Mola’s arroz caldo, a soupy rice with prawns, mushrooms and butifarra sausage. (Dixie D. Vereen/For The Washington Post)
Food reporter/columnist


The pathway to chefdom has often been a forked road that converges in the professional kitchen. Some take the route that winds through culinary school, where a student learns the fundamentals, many of which are not obvious to neophytes spoon-fed the notion of instant celebrity via reality television. Others follow a trail blazed by the likes of Thomas Keller and Tom Colicchio, who learned by osmosis, an on-the-job education.

Erin Lingle's path came from a whole different direction: It started among the steep limestone cliffs of Spain.

Lingle is co-owner of Mola, an intimate Spanish-themed restaurant carved out of the old Radius Pizza space in Mount Pleasant. Over the years, Lingle's annual rock-climbing trips to Spain have assumed a secondary purpose: to research the Moorish spices and seafood-heavy dishes of southern Spain. She has been loath to assume the title of "chef," even though she performs the same tasks of those who do: She develops menus, places orders and oversees the kitchen during service, among other duties. Her crew calls her "Chef Jefa," a Spanglish title that underlines Lingle's importance: She's the "boss" twice over.

"I consider her the heart and soul of the kitchen," says co-owner Karlos Leopold.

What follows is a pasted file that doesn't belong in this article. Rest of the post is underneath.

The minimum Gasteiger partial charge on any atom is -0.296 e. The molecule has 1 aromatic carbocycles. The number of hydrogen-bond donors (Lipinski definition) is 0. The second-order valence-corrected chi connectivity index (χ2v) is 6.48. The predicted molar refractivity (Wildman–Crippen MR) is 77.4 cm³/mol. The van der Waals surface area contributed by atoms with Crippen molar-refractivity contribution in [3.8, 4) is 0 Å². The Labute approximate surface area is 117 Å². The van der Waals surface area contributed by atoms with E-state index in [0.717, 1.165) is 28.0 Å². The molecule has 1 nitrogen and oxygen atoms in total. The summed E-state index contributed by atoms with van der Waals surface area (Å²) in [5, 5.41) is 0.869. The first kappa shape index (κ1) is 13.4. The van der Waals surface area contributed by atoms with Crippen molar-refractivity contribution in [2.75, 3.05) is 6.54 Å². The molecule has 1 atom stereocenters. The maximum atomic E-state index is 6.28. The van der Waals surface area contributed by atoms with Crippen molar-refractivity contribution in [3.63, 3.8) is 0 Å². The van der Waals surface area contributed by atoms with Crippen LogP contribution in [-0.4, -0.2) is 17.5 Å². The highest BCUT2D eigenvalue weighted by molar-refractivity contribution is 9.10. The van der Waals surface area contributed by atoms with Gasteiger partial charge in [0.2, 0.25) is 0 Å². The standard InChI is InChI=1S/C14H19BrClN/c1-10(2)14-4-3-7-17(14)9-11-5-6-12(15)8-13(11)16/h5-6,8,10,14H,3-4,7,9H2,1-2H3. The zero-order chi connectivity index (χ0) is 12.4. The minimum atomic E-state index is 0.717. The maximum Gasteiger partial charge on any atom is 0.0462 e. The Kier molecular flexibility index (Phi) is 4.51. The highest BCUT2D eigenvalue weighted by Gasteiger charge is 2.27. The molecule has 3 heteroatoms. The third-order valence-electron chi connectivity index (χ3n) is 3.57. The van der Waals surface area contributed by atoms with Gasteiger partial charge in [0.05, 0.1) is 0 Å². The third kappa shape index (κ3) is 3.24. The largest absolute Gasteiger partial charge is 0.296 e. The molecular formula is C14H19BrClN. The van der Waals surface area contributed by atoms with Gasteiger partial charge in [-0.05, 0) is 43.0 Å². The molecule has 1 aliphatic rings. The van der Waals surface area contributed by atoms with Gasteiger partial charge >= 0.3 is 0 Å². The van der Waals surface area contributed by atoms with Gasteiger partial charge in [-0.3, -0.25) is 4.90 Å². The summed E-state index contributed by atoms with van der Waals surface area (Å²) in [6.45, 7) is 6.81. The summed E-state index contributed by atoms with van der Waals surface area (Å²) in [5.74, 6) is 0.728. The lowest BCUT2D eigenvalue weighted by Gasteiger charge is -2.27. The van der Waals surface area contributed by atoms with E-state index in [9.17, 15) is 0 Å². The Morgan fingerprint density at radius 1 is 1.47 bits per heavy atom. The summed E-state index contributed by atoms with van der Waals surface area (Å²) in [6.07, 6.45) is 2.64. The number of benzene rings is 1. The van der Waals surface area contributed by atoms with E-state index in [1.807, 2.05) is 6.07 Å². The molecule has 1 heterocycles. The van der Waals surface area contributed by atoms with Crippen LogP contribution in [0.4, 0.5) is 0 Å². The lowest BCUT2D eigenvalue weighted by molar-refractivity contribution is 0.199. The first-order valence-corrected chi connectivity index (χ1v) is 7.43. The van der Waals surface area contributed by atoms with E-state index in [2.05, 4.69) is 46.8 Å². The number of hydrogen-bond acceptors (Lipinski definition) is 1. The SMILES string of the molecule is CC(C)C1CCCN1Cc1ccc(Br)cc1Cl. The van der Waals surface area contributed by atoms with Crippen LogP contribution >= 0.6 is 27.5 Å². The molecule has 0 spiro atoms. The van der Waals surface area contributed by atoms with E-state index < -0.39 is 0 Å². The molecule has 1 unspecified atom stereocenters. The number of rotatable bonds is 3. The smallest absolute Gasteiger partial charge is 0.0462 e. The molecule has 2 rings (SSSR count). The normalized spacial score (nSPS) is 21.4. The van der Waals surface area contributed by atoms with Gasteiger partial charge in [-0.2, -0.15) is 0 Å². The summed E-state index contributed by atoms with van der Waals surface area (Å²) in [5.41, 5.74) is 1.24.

For Lingle, Mola is a labor of love, as well as a love of place, the kind of restaurant increasingly rare among the proliferating fast-casuals and hospitality groups with their latest "concept." In spirit, if not in ambition, Mola is more a venta, a mom-and-pop restaurant in rural Andalusia, than a chef-driven tapas house in Seville. It's more a family heirloom jewel than a rare gemstone, though it is one with imperfections.

This is not to imply that the 45-seat restaurant deals only in simple, homestyle plates. When she conceived the menu for Mola's June debut, Lingle worked with Cagla Onal-Urel, the former Etto chef, who's a master at marrying rusticity with refinement. The most mouthwatering preparations at Mola do much the same, like the elegant pileup of couscous, saffron-roasted cauliflower, raisins and pine nuts lounging in a buttermilk dressing, or the composed plate of butterflied, pan-roasted sardines, whose oily flesh is enhanced and counterbalanced by a paprika vinaigrette and preserved lemons.

Fried goat cheese with orange blossom honey and beet chips. (Dixie D. Vereen/For The Washington Post)

Some of the most satisfying bites at Mola come from unlikely sources. Looking like something died atop two pucks of fried goat cheese, petals of shriveled beet chips do little to whet one's appetite. But one bite of the honey-drizzled cheese, and you understand the appeal of this particular alignment: sweet, tart, creamy, earthy, irreverent. The pan-fried mushrooms draped with shavings of Manchego cheese on grilled bread — a study in brown — go down like a steakhouse burger but, you know, vegetarian.

Mola shares DNA with its sister restaurant, Nido in Woodridge, another inviting neighborhood haunt that manages without a brand-name chef swanning around the dining room. Like Nido, Mola's bar program specializes in vermouth, the fortified wines whose resurrection in Spain has been more surprising than Mickey Rourke's return to relevancy. The Adonis, mixed with Atxa blanco vermouth and Napoleon amontillado sherry, is downright prune-ish — in the best possible way. The Vermouth Sour, by contrast, vibrates at higher frequencies, strong and acidic.